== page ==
A. What I write here will be the first thing ever written on the subject… How does that make you feel?
Lots of studies suggest the quick relief from diabetes and subsequent weight loss following bariatric surgery has a lot to do with gut bugs. I believe it. My thoughts are that one should try to get as healthy of guts as possible before and then again after. After the surgery, you’ll be reeling from antibiotics I suppose, so it’s doubly important to get things back on track.
If I could give advice, it would be for afterwards to start taking 1TBS of potato starch, 1TBS of banana flour and some very good probiotics containing lacto and bifido strains. Not sure if you want to take the soil-based organism probiotics right away, but as soon as you are back to normal and eating your new regular diet, maybe a week after the surgery as long as you aren’t immune compromised in any way.
Don’t take any other fiber supplements, they will swell and could cause you problems.
Just my ideas. Hope it helps. But after any surgery, you need lots of care to get gut bugs back in shape.
Q. What probiotics do you recommend, and why?
A. Although availability and price may be a challenge, we recommend:
These four blends have the microbes most commonly missing from our lives, the soil-based organisms and other equally important microbes such as lactobacillus and bifidobacteria species. All of these blends have been thoroughly vetted through third-party testing laboratories for safety, contents, and contaminates.
Q. All this talk about “soil-based organisms,” can I just eat dirt?
A. Our ancestors certainly ate lots of dirt! We don’t recommend eating dirt for several reasons: pollution and pathogens. If you grow your own vegetables, and use no chemicals, then it is perfectly fine to eat minimally washed vegetables plucked straight from the ground. Plants roots are much like our intestines and attract their own bacteria, these root bacteria keep pathogens away so the dirt clinging to roots is much safer than a shovel full of random dirt.
Q. Any theories on why farting subsides after a couple of weeks on RS? I went from farting constantly on 1 tbsp a day to barely farting on 5 tbsp in that time. Someone said no farting means empty cage, but that doesn’t explain why it seems to go away for most people? Is something being killed off in that time?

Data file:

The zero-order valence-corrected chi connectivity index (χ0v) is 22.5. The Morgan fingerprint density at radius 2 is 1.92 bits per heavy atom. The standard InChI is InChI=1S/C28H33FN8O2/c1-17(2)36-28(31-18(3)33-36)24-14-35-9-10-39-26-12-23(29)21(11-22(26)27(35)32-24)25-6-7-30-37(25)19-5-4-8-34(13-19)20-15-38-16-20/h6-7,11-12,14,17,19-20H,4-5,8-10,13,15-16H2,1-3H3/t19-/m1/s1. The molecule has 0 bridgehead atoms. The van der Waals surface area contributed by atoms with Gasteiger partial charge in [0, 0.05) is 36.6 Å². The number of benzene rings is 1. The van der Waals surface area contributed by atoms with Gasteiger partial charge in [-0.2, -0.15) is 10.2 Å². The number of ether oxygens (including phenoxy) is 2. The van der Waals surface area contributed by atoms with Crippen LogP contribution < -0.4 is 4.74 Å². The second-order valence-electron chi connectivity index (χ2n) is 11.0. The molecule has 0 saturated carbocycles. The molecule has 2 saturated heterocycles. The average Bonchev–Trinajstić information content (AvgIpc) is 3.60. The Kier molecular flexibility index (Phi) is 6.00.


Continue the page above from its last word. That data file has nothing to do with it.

A. That’s the million dollar question. I think that lots of farting at first that quiets down after a few weeks is the pattern you want to see. Zero farts from the very beginning usually is seen by people on a VLC diet and probably indicates they are not using the potato starch at all. Mega farts all the time, for a long time, is the one I don’t understand. It seems to be a problem mostly for people who are eating a ton of salad veggies, maybe these people have a robust gut flora from that vegetation fermenters and it just has a field day with the added RS.
Someone once said they cleared up their farts by taking a spoonful of lemon juice at the same time as the potato starch, others have said it cleared up after adding probiotics. Seems it will be different for everyone.
Q. Are “soil-based organisms” dangerous?
Q. Are SBOs safe for everybody?
A. Only severely immunocompromised people should avoid SBOs. They know who they are!
Q. S. Boulardii is a yeast...is it dangerous?
Q. I’ve notice some probiotic pills contain polyvinyl alcohol and polyvinylpyrrolidone. Are these dangerous?
A. Not in the amounts used in the pills, but if you want to avoid chemicals completely, choose a different brand.